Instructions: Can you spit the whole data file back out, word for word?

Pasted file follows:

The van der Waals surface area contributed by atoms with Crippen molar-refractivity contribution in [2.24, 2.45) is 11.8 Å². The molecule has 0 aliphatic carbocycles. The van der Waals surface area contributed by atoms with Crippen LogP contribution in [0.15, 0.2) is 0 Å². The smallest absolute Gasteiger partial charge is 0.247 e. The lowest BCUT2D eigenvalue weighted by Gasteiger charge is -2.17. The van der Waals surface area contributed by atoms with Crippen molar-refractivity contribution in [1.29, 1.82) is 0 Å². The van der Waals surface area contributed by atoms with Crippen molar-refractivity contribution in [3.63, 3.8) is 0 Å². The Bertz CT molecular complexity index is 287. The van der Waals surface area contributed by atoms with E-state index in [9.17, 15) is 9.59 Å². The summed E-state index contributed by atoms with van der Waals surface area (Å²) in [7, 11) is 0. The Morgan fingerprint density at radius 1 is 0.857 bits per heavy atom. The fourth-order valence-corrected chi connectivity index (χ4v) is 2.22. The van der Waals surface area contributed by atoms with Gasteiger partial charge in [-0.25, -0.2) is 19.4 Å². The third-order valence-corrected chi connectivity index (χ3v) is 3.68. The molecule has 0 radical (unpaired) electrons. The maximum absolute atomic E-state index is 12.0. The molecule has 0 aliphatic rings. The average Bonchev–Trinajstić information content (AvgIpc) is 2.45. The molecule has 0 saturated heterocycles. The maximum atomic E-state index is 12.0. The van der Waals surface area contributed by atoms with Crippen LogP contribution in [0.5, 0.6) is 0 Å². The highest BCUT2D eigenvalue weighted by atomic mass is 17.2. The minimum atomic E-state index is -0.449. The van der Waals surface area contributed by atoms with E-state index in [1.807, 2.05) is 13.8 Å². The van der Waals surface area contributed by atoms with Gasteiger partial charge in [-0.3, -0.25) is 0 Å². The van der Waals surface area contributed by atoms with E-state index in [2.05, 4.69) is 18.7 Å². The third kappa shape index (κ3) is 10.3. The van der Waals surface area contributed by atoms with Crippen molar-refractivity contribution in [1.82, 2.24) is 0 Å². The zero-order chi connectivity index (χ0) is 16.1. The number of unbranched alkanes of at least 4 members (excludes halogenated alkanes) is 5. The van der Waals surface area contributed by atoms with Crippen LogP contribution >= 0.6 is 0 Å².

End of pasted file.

The van der Waals surface area contributed by atoms with Crippen molar-refractivity contribution in [2.24, 2.45) is 11.8 Å². The molecule has 0 aliphatic carbocycles. The van der Waals surface area contributed by atoms with Crippen LogP contribution in [0.15, 0.2) is 0 Å². The smallest absolute Gasteiger partial charge is 0.247 e. The lowest BCUT2D eigenvalue weighted by Gasteiger charge is -2.17. The van der Waals surface area contributed by atoms with Crippen molar-refractivity contribution in [1.29, 1.82) is 0 Å². The van der Waals surface area contributed by atoms with Crippen molar-refractivity contribution in [3.63, 3.8) is 0 Å². The Bertz CT molecular complexity index is 287. The van der Waals surface area contributed by atoms with E-state index in [9.17, 15) is 9.59 Å². The summed E-state index contributed by atoms with van der Waals surface area (Å²) in [7, 11) is 0. The Morgan fingerprint density at radius 1 is 0.857 bits per heavy atom. The fourth-order valence-corrected chi connectivity index (χ4v) is 2.22. The van der Waals surface area contributed by atoms with Gasteiger partial charge in [-0.25, -0.2) is 19.4 Å². The third-order valence-corrected chi connectivity index (χ3v) is 3.68. The molecule has 0 radical (unpaired) electrons. The maximum absolute atomic E-state index is 12.0. The molecule has 0 aliphatic rings. The average Bonchev–Trinajstić information content (AvgIpc) is 2.45. The molecule has 0 saturated heterocycles. The maximum atomic E-state index is 12.0. The van der Waals surface area contributed by atoms with Crippen LogP contribution in [0.5, 0.6) is 0 Å². The highest BCUT2D eigenvalue weighted by atomic mass is 17.2. The minimum atomic E-state index is -0.449. The van der Waals surface area contributed by atoms with E-state index in [1.807, 2.05) is 13.8 Å². The van der Waals surface area contributed by atoms with Gasteiger partial charge in [-0.3, -0.25) is 0 Å². The van der Waals surface area contributed by atoms with E-state index in [2.05, 4.69) is 18.7 Å². The third kappa shape index (κ3) is 10.3. The van der Waals surface area contributed by atoms with Crippen molar-refractivity contribution in [1.82, 2.24) is 0 Å². The zero-order chi connectivity index (χ0) is 16.1. The number of unbranched alkanes of at least 4 members (excludes halogenated alkanes) is 5. The van der Waals surface area contributed by atoms with Crippen LogP contribution >= 0.6 is 0 Å².